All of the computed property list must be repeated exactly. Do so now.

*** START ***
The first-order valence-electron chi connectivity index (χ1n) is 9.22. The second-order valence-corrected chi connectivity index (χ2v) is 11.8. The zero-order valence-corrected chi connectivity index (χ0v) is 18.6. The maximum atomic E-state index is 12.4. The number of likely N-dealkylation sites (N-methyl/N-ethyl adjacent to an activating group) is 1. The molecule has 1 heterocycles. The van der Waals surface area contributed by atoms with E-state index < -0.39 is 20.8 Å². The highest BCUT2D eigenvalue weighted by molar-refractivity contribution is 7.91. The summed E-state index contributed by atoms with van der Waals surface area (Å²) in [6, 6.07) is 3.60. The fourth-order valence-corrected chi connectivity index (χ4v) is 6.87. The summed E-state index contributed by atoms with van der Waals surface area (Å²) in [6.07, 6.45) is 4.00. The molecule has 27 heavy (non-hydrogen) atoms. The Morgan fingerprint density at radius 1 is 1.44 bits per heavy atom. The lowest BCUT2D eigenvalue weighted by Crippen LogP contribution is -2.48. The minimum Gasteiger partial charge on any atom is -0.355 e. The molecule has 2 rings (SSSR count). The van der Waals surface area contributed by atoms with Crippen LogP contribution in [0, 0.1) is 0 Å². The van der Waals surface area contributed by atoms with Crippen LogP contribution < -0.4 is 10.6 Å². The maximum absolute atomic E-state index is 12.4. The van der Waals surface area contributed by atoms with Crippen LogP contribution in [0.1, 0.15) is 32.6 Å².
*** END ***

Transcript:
The first-order valence-electron chi connectivity index (χ1n) is 9.22. The second-order valence-corrected chi connectivity index (χ2v) is 11.8. The zero-order valence-corrected chi connectivity index (χ0v) is 18.6. The maximum atomic E-state index is 12.4. The number of likely N-dealkylation sites (N-methyl/N-ethyl adjacent to an activating group) is 1. The molecule has 1 heterocycles. The van der Waals surface area contributed by atoms with E-state index < -0.39 is 20.8 Å². The highest BCUT2D eigenvalue weighted by molar-refractivity contribution is 7.91. The summed E-state index contributed by atoms with van der Waals surface area (Å²) in [6, 6.07) is 3.60. The fourth-order valence-corrected chi connectivity index (χ4v) is 6.87. The summed E-state index contributed by atoms with van der Waals surface area (Å²) in [6.07, 6.45) is 4.00. The molecule has 27 heavy (non-hydrogen) atoms. The Morgan fingerprint density at radius 1 is 1.44 bits per heavy atom. The lowest BCUT2D eigenvalue weighted by Crippen LogP contribution is -2.48. The minimum Gasteiger partial charge on any atom is -0.355 e. The molecule has 2 rings (SSSR count). The van der Waals surface area contributed by atoms with Crippen LogP contribution in [0, 0.1) is 0 Å². The van der Waals surface area contributed by atoms with Crippen LogP contribution < -0.4 is 10.6 Å². The maximum absolute atomic E-state index is 12.4. The van der Waals surface area contributed by atoms with Crippen LogP contribution in [0.1, 0.15) is 32.6 Å².